Below are the best exchange rates for canadian dollars to pounds offered on FXcompared from our chosen money transfer companies, to help you make the best decision for your money transfer. CAD to GBP Exchange Rates.
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The Canadian dollar (CAD, C$) is the official currency of Canada and one of the major reserve currencies in the world. Introduced into circulation in 1858, it replaced the Canadian pound, which had been in circulation since 1841. Great Britain’s pound sterling (GBP, £) is also one of the top global reserve currencies, and along with the US dollar (USD), Euro (EUR), and Japanese yen (JPY), makes up the basket of currencies which is used by the International Monetary Fund (IMF) to calculate its special drawing rights.
The Canadian dollar has historically had a lower value than the pound sterling. Since 2000, the CAD has traded in a range of £0.4009 and £0.6540; the dollar-to-pound exchange rate (CAD to GBP) during this period was C$1 to £0.5154.
Since 2000, the Canadian dollar has been gaining value against the pound, though the climb has been slow and the gains have been small. This was partly due to a weakening pound sterling, in addition to strong demand for commodities and energy benefiting Canada’s economy. In October 2007, the CAD to GBP conversion rate crossed the £0.50 threshold for the first time since 2000, with an official rate of CAD to GBP £0.5010. The dollar’s value fluctuated slightly for the remainder of 2007, finally ending the year down slightly at £0.4946.
In early 2008 the CAD bounced back to above the £0.50 threshold and continued to gain against the pound into 2009. In early 2010 the dollar reached a CAD:GBP conversion rate of £0.6058. As the CAD was strengthening in comparison, the UK was experiencing hampered economic growth due to the 2008 recession, which had spread from the United States to the UK and the eurozone, affecting manufacturing and employment throughout Europe. The UK began a program of quantitative easing, which effectively reduced the value of the pound’s exchange rate against other currencies. The UK was also struggling under a heavy public sector debt load; the country suffered its first sovereign debt downgrade that year; Moody’s rating agency lowered its rating to AA1, citing a forecast for a reduction in tax revenues due to sluggish growth in the UK economy.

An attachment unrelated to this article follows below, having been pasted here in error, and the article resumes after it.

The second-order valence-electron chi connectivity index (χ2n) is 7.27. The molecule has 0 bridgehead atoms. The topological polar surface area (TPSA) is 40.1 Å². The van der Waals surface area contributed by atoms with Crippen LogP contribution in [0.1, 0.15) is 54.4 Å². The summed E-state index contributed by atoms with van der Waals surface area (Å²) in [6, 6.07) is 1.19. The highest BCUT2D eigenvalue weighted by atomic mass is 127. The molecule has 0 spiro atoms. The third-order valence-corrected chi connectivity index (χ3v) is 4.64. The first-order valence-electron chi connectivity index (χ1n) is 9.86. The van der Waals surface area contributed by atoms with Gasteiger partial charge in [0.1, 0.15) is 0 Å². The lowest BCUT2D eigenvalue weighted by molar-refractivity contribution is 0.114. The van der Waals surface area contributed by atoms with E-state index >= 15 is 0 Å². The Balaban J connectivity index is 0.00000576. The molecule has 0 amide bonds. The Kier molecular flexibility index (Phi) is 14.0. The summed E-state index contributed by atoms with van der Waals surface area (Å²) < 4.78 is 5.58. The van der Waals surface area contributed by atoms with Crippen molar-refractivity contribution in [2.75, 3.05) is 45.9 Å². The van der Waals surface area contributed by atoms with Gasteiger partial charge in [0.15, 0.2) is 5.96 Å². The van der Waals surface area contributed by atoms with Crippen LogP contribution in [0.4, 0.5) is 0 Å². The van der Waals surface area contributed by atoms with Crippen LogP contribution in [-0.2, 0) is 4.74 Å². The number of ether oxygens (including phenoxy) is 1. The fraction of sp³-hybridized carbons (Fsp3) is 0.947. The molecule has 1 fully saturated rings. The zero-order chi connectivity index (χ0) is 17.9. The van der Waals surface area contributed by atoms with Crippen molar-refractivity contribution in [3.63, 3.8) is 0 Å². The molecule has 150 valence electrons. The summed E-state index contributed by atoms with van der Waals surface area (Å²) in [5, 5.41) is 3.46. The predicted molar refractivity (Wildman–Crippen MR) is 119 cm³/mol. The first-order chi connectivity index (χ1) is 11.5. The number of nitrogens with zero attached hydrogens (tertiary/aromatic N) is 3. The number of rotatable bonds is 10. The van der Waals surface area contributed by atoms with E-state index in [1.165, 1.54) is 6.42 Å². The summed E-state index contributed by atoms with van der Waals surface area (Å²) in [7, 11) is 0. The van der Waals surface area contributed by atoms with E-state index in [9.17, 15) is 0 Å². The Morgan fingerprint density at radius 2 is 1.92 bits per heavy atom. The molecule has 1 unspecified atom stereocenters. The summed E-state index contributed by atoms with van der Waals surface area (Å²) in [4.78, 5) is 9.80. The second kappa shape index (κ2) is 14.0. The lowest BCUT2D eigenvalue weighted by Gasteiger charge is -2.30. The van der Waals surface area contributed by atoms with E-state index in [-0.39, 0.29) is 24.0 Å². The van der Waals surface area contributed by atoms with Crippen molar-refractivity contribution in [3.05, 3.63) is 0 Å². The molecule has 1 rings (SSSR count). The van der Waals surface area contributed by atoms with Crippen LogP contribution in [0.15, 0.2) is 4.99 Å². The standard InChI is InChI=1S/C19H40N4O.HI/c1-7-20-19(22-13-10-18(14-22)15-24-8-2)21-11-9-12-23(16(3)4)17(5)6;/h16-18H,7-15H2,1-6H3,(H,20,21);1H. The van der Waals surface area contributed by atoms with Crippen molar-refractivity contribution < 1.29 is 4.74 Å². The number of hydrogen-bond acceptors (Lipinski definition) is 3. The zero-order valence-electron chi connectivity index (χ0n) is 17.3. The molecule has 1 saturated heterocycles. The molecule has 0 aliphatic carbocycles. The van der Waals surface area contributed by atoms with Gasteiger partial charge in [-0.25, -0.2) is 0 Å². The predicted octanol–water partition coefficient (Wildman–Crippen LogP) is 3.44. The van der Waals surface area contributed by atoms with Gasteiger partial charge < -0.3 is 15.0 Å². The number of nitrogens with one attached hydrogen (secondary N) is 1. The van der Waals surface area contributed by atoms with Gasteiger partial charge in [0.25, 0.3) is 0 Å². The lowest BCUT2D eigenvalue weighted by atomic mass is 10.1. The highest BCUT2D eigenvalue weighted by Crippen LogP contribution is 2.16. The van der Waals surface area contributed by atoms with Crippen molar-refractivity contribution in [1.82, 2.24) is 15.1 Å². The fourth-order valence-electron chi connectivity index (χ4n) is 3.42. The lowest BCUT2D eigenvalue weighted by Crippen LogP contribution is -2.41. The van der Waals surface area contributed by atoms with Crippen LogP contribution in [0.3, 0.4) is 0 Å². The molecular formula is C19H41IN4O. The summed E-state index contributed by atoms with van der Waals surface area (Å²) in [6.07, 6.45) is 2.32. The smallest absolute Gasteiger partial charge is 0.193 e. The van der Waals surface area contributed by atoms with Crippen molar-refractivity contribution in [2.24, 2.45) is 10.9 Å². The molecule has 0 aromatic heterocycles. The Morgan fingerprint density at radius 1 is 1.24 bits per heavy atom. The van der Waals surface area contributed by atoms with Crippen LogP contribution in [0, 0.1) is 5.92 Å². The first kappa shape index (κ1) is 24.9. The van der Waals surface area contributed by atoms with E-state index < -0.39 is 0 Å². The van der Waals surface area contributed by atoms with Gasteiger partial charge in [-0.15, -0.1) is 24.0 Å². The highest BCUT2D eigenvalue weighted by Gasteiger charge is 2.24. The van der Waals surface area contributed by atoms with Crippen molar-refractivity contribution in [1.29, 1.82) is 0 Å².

Throughout 2012 and into 2013, as the UK grappled with the ongoing recession, the CAD traded at an exchange rate between £0.60 and £0.65, the highest level seen in at least 20 years. By year-end 2013, however, the Canadian economy began to show signs of weakening due to a slight decrease in commodities and energy investments, in addition to persistent unemployment rates. The CAD once again slipped below the £0.60 mark and ended 2013 with a conversion rate against the pound of £0.5740.
The 15-year average conversion rate for CAD to GBP is £0.5154, and in early 2015 the CAD was trading at a slight premium, at £0.5214. Both economies are predicted to be slightly soft over the next several years. The UK’s current account deficit is still considered one of the worst in the developed world, leading market analysts to believe it could eventually have a negative effect on its economy. In 2015, Britain’s current account deficit is estimated to equivalent to 5.2% of GDP, still too high in the estimation of many analysts. Still, experts have some optimism for the pound’s prospects in the near-term future.
Canada’s economy is still hampered by a slow recovery from the global recession, its aging workforce, and relatively high unemployment levels; most analysts predict that full employment will not return to Canada until 2016 at the earliest. Most forecasts point to a moderate near-term outlook for the Canadian economy. The one bright spot for Canada is the expected uptick in global demand for energy products and other commodities, which may help to offset its shrinking workforce.
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